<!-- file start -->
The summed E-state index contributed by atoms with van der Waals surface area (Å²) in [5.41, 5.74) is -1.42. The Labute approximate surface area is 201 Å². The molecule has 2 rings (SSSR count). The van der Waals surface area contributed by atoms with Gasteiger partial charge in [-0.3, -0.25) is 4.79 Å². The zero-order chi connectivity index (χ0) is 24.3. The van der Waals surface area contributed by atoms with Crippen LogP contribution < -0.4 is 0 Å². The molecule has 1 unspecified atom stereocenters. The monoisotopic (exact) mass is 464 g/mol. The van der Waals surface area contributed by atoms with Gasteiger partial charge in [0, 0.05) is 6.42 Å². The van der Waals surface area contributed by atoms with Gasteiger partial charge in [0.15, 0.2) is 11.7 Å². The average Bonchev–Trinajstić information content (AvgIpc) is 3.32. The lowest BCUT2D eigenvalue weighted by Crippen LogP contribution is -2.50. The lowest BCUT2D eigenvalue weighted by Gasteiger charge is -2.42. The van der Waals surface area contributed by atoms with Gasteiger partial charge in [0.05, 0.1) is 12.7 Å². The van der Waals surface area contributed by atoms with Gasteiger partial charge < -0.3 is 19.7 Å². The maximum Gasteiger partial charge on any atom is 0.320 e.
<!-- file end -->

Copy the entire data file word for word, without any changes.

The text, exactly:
The summed E-state index contributed by atoms with van der Waals surface area (Å²) in [5.41, 5.74) is -1.42. The Labute approximate surface area is 201 Å². The molecule has 2 rings (SSSR count). The van der Waals surface area contributed by atoms with Gasteiger partial charge in [-0.3, -0.25) is 4.79 Å². The zero-order chi connectivity index (χ0) is 24.3. The van der Waals surface area contributed by atoms with Crippen LogP contribution < -0.4 is 0 Å². The molecule has 1 unspecified atom stereocenters. The monoisotopic (exact) mass is 464 g/mol. The van der Waals surface area contributed by atoms with Gasteiger partial charge in [0, 0.05) is 6.42 Å². The van der Waals surface area contributed by atoms with Gasteiger partial charge in [0.15, 0.2) is 11.7 Å². The average Bonchev–Trinajstić information content (AvgIpc) is 3.32. The lowest BCUT2D eigenvalue weighted by Crippen LogP contribution is -2.50. The lowest BCUT2D eigenvalue weighted by Gasteiger charge is -2.42. The van der Waals surface area contributed by atoms with Gasteiger partial charge in [0.05, 0.1) is 12.7 Å². The van der Waals surface area contributed by atoms with Gasteiger partial charge < -0.3 is 19.7 Å². The maximum Gasteiger partial charge on any atom is 0.320 e.